It’s tempting to sigh “it’s always Deutsche” on news that 50 German police earlier today raided DB and its asset management unit DWS over greenwashing claims. The reality is that the whole ESG edifice is a mess.
Here’s Bloomberg’s scoop on the raids:
DWS has been facing the allegations since its former chief sustainability officer, Desiree Fixler, went public with them in August, prompting regulatory probes in the US and Germany. While DWS has denied the claims, the raid adds to a list of regulatory and legal issues for Deutsche Bank Chief Executive Officer Christian Sewing just as he emerges from a successful turnround of the lender.
DWS shares fell as much as 4.6% on the news and Deutsche Bank declined as much as 2.3%.
Among other things, Fixler has said that DWS’s claims that hundreds of billions of its assets under management were “ESG integrated” were misleading because the label didn’t translate into meaningful action by relevant fund managers. DWS has since stopped using the label.
In a statement DWS said: “We have continuously co-operated fully with all relevant regulators and authorities on this matter and will continue to do so.” Of course, DB has some form when it comes to regulatory infractions, but if it is guilty of unlawful greenwashing then there are likely a lot of investment groups that should feel uneasy.
The problem is that ESG — as a whole, and each of the E, S and G individually — is an unholy mess of subjective assessments based on patchy arbitrary data that allows anyone to say they are ESG compliant.
Just the fact that over 3,000 investment groups with $103tn of assets have pledged to somehow “integrate” ESG into their process shows just how meaningless it has become. The broader a term, the more waffly it becomes.
A new paper from Florian Berg, Julian Kolbel and Roberto Rigobon from MIT/the University of Zurich highlights just how tricky it is to come up with an objective, rigorous ESG investing framework. The title is appropriate: “Aggregate Confusion.”
The paper, published by the Review of Finance earlier this month, examines the ESG ratings of KLD, Sustainalytics, Moody’s, S&P Global, Refinitiv and MSCI, and shows that correlations between then range from 0.38 to 0.71.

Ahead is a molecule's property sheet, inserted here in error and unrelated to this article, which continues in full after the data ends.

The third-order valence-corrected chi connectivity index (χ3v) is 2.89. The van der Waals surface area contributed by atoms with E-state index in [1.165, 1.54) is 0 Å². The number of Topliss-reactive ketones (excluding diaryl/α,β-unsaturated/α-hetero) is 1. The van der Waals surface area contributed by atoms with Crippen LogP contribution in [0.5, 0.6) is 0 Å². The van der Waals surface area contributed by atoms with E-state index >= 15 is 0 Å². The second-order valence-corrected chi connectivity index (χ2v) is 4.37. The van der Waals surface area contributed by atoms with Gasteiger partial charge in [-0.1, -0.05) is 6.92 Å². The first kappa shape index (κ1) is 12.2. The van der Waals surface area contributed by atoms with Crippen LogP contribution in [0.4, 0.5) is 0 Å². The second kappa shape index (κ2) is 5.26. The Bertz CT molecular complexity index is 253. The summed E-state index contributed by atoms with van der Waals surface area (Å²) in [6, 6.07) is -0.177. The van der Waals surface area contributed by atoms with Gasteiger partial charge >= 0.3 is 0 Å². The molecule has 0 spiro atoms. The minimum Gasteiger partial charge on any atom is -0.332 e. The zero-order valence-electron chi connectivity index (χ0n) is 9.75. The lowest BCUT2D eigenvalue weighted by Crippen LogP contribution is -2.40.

For comparison, the correlation between credit agency ratings is 0.92 when it comes to the longer-established, more quantitative but still subjective grades of creditworthiness.
The divergence is even stronger in subcategories than it is in aggregate. In other words, even the professionals that do nothing but judge ESG scores all day long cannot agree on what is good or bad. “This disagreement has several important consequences,” the three researchers note. Quite.
First, it makes it difficult to evaluate the ESG performance of companies, funds, and portfolios, which is the primary purpose of ESG ratings. Second, ESG rating divergence decreases companies’ incentives to improve their ESG performance. Companies receive mixed signals from rating agencies about which actions are expected and will be valued by the market. This might lead to under-investment in ESG improvement activities ex-ante.
Third, markets are less likely to price firms’ ESG performance ex-post. ESG performance may be fundamentally value-relevant or affect asset prices through investor tastes. However, in both cases, the divergence of the ratings disperses the effect of ESG performance on asset prices.
Fourth, the disagreement shows that it is difficult to link CEO compensation to ESG performance. Contracts are likely to be incomplete, and CEOs may optimise for one particular rating while underperforming in other important ESG issues — that is, CEOs might hit the target set by the rating but miss the point of improving the firm’s ESG performance more broadly.
Finally, the divergence of ratings poses a challenge for empirical research, as using one rater versus another may alter a study’s results and conclusions. The divergence of ESG ratings introduces uncertainty into any decision taken based on ESG ratings and, therefore, represents a challenge for a wide range of decision makers.
The paper explores what causes this “aggregate confusion” among ESG rating agencies. Basically, it comes almost solely down to what they measure, rather than how they weight different factors.
Measurement divergence is the major factor, accounting for 56 per cent of the confusion. This is about how ESG raters measure various things like sustainability or how inclusive a company is.
Scope divergence is another big factor, accounting for 38 per cent of the differing views. This is about what they measure. For example, one ESG rating agency might include lobbying activity, while others do not. Differing weightings methodologies account for just 6 per cent of the divergence.
The paper has other interesting points and findings, such as the “halo effect” of being strong in one ESG category leading to uplift in others. Its broad recommendation is for “greater transparency” and regulatory clarity and harmonisation.
But FTAV struggles to see how this would help. Sure, more transparency probably wouldn’t hurt. But if there’s one thing that history has shown us, it is that once the finance industry has a set of established rules, the gaming starts a nanosecond afterwards.